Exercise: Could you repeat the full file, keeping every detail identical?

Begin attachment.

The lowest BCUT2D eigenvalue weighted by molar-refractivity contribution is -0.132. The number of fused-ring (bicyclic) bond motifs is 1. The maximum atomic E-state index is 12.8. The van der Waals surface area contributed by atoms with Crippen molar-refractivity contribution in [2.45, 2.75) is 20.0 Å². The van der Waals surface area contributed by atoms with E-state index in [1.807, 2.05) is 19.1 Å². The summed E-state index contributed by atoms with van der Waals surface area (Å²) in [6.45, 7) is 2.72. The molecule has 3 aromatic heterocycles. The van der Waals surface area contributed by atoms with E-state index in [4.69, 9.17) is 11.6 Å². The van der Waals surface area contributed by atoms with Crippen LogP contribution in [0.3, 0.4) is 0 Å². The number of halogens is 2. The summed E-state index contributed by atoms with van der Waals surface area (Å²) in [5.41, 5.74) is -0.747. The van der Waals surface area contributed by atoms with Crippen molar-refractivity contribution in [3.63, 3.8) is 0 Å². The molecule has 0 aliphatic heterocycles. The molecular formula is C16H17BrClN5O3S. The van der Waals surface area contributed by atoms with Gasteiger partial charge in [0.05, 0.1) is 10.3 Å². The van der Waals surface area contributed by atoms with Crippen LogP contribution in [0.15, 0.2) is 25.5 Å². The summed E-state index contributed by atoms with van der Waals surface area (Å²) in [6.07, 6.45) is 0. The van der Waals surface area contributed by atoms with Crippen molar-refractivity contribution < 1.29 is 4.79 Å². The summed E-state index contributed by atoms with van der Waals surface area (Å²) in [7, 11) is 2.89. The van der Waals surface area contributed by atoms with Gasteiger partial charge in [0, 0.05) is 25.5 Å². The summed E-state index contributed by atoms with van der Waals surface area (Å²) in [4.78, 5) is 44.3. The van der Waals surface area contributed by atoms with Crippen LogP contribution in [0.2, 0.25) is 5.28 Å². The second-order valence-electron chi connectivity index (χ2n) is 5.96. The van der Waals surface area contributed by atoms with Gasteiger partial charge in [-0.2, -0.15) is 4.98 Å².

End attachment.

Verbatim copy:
The lowest BCUT2D eigenvalue weighted by molar-refractivity contribution is -0.132. The number of fused-ring (bicyclic) bond motifs is 1. The maximum atomic E-state index is 12.8. The van der Waals surface area contributed by atoms with Crippen molar-refractivity contribution in [2.45, 2.75) is 20.0 Å². The van der Waals surface area contributed by atoms with E-state index in [1.807, 2.05) is 19.1 Å². The summed E-state index contributed by atoms with van der Waals surface area (Å²) in [6.45, 7) is 2.72. The molecule has 3 aromatic heterocycles. The van der Waals surface area contributed by atoms with E-state index in [4.69, 9.17) is 11.6 Å². The van der Waals surface area contributed by atoms with Crippen LogP contribution in [0.3, 0.4) is 0 Å². The number of halogens is 2. The summed E-state index contributed by atoms with van der Waals surface area (Å²) in [5.41, 5.74) is -0.747. The van der Waals surface area contributed by atoms with Crippen molar-refractivity contribution in [3.63, 3.8) is 0 Å². The molecule has 0 aliphatic heterocycles. The molecular formula is C16H17BrClN5O3S. The van der Waals surface area contributed by atoms with Gasteiger partial charge in [0.05, 0.1) is 10.3 Å². The van der Waals surface area contributed by atoms with Crippen LogP contribution in [0.15, 0.2) is 25.5 Å². The summed E-state index contributed by atoms with van der Waals surface area (Å²) in [6.07, 6.45) is 0. The van der Waals surface area contributed by atoms with Crippen molar-refractivity contribution < 1.29 is 4.79 Å². The summed E-state index contributed by atoms with van der Waals surface area (Å²) in [7, 11) is 2.89. The van der Waals surface area contributed by atoms with Gasteiger partial charge in [0, 0.05) is 25.5 Å². The summed E-state index contributed by atoms with van der Waals surface area (Å²) in [4.78, 5) is 44.3. The van der Waals surface area contributed by atoms with Crippen LogP contribution in [0.2, 0.25) is 5.28 Å². The second-order valence-electron chi connectivity index (χ2n) is 5.96. The van der Waals surface area contributed by atoms with Gasteiger partial charge in [-0.2, -0.15) is 4.98 Å².